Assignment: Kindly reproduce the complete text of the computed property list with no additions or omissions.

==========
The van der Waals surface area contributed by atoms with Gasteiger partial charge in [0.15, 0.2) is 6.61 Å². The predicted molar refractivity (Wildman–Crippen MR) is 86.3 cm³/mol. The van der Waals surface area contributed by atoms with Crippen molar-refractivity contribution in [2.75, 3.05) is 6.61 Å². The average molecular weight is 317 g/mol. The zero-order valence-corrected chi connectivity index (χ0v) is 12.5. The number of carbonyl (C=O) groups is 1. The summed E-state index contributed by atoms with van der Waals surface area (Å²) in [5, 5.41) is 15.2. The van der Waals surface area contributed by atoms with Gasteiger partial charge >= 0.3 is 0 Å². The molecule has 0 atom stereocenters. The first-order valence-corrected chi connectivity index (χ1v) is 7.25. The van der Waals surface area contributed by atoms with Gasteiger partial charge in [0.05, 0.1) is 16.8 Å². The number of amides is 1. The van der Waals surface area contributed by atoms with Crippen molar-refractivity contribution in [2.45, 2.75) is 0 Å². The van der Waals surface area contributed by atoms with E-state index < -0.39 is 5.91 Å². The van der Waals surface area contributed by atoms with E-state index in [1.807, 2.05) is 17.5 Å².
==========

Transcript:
The van der Waals surface area contributed by atoms with Gasteiger partial charge in [0.15, 0.2) is 6.61 Å². The predicted molar refractivity (Wildman–Crippen MR) is 86.3 cm³/mol. The van der Waals surface area contributed by atoms with Crippen molar-refractivity contribution in [2.75, 3.05) is 6.61 Å². The average molecular weight is 317 g/mol. The zero-order valence-corrected chi connectivity index (χ0v) is 12.5. The number of carbonyl (C=O) groups is 1. The summed E-state index contributed by atoms with van der Waals surface area (Å²) in [5, 5.41) is 15.2. The van der Waals surface area contributed by atoms with Gasteiger partial charge >= 0.3 is 0 Å². The molecule has 0 atom stereocenters. The first-order valence-corrected chi connectivity index (χ1v) is 7.25. The van der Waals surface area contributed by atoms with Gasteiger partial charge in [0.05, 0.1) is 16.8 Å². The number of amides is 1. The van der Waals surface area contributed by atoms with Crippen molar-refractivity contribution in [2.45, 2.75) is 0 Å². The van der Waals surface area contributed by atoms with E-state index < -0.39 is 5.91 Å². The van der Waals surface area contributed by atoms with E-state index in [1.807, 2.05) is 17.5 Å².